We all sense the increasing speed of change that permeates all aspects of our everyday lives. Whether it's technology, political or economic events, or even the weather with climate change, the constant is change itself. And with constant change comes the need to adapt to it, or even better - embrace it. In observing the laws of natural selection, Charles Darwin observed that "it is not the strongest or the most intelligent who will survive but those who can best manage change". Resilience and adaptability have become the buzz words of our age. A more positive approach to change is not only accepting it, but embracing it and enjoying the challenges of change as a philosophy of life. As the Japanese intellectual Kakuzo Okakura stated, "The art of life is a constant readjustment to our surroundings".
December 10, 2018 marks the 70th anniversary of the Universal Declaration of Human Rights which was a milestone in 1948 for protecting human rights. Surprisingly, older persons are not yet expressly identified as a protected group under international human rights laws. In acknowledgment of the Declaration, the UN International Day for Older Persons has coined the theme for 2018 to be "Celebrating Older Human Rights Champions". With the 70th anniversary on the horizon for the Declaration, it feels important to reflect on older person's rights and the long standing discussion around the proposed United Nations Convention on the Rights of Older Persons (the "Convention").
On May 4, 2018, we celebrate our firm's 20th anniversary. I thought it would be fitting as well as helpful to reflect on one of the most challenging questions in family succession: whether children should be treated equally. Being a trust and estate lawyer now for over thirty-five years has given me perspective, as well as some practical insight into this issue.
The Rule Against Perpetuities (the "Rule") is an old and complex legal rule that aims to prevent the delay of vesting of many types of transferred property interests beyond the "Perpetuities Period" and is the bane of many lawyers who draft wills and trusts. A property interest vests when it is absolute and cannot be defeated. There are many ways to transfer property interests, including under a will or through a trust.
Having a power of attorney for property is a document we continually recommend to clients who are in the process of updating their estate plans. The purpose of a power of attorney for property is to give a named individual (the "attorney") the authority to act on behalf of the person executing the document (the "grantor") and make decisions with respect to their financial affairs. Under Ontario law, a continuing power of attorney can be used after the donor is incapable of managing their financial affairs and can be revoked at any time as long as the grantor is mentally capable.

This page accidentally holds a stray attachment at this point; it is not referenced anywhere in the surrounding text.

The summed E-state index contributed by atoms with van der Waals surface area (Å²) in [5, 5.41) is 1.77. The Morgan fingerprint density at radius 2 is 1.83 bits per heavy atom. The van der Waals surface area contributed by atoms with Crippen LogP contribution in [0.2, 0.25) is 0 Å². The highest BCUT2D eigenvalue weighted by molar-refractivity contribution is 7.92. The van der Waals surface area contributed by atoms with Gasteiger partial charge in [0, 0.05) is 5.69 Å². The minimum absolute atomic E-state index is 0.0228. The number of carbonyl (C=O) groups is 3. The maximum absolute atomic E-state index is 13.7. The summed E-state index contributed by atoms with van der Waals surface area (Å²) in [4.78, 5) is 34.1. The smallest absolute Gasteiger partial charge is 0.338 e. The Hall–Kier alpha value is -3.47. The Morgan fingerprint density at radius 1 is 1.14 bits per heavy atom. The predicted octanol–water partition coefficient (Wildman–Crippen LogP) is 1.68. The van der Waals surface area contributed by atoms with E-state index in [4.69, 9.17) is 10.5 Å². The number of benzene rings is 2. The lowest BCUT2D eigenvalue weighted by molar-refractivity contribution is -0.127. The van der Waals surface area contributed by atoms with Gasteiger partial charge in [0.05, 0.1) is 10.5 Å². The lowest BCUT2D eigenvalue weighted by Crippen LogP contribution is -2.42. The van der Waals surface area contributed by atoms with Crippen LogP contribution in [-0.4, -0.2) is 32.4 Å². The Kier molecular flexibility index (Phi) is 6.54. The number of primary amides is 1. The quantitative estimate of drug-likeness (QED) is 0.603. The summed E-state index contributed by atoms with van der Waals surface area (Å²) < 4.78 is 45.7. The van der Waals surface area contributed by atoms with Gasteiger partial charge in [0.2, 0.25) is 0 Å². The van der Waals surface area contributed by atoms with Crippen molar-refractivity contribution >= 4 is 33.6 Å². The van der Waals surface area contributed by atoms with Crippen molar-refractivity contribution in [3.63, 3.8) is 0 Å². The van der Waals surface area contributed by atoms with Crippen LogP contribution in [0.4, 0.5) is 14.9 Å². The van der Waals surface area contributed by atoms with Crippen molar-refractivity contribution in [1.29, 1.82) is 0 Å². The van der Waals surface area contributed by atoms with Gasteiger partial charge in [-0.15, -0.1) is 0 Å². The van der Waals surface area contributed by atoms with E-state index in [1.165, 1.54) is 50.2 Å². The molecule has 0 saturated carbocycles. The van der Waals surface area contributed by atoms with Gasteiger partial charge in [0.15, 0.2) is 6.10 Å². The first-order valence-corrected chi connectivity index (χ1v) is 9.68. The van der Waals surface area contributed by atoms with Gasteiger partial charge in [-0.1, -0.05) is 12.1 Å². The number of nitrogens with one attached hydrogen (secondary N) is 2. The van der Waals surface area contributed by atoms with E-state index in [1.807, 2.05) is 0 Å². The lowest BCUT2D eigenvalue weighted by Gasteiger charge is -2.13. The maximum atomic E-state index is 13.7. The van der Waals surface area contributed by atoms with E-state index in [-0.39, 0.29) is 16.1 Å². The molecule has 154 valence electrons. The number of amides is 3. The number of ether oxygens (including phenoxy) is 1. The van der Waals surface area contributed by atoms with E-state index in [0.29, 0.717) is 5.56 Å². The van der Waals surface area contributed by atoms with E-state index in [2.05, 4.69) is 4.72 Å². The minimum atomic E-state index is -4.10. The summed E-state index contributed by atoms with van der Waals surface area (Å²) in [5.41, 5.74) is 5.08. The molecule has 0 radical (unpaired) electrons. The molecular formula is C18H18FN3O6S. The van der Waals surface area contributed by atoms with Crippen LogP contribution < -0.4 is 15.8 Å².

The increasing pace of technological change is our reality, and when it comes to estate planning, there is no exception.The traditional formalities for wills and powers of attorney are stricter than for most legal documents: for example in Ontario a will has to be in writing and signed at the end by the will maker in the presence of two witnesses, who each in turn sign the will in the presence of the will maker and each other. The same process must be followed for an Ontario power of attorney for property and for personal care. The objective is to prevent fraud and help ensure the document reflects the testator's free will - after all he or she will not be around if an issue later arises with regard to the validity of the document. Holograph wills - those which are all in the will maker's handwriting and signed by the will maker at the end are also permitted in Ontario, as well as in many other jurisdictions.
One of the issues of increasing concern to parents is having that family wealth conversation.
A well drafted will is not worth the (stack of) paper it is written on if it fails to achieve the client's objectives. Those objectives are often defeated where an estate plan is not properly designed, implemented, or maintained.
As we look forward in our crystal ball to looming issues on the horizon for 2017, one that certainly comes to the fore is the regulation of those who provide financial advice and financial planning services, often offered under the nomenclature of "estate planning" or "retirement planning" advice.
It is quite remarkable to think that notwithstanding our increasingly aging demographic,1 the recognition of the rights of older persons as a distinct group has been largely absent in the field of human rights. Only recently the rights of older persons as a distinct group have begun to emerge and slowly become reflected in legal thinking and legislative change. There is increasing movement towards creating a United Nations international declaration or convention on the rights of older persons as older persons' rights have not generally been expressly recognized at the international level. One of the objectives for creating an international convention is to provide a concrete overarching legal framework for use by government around the world, including by guiding policy-making in order to address the distinctive human rights issues faced by older persons.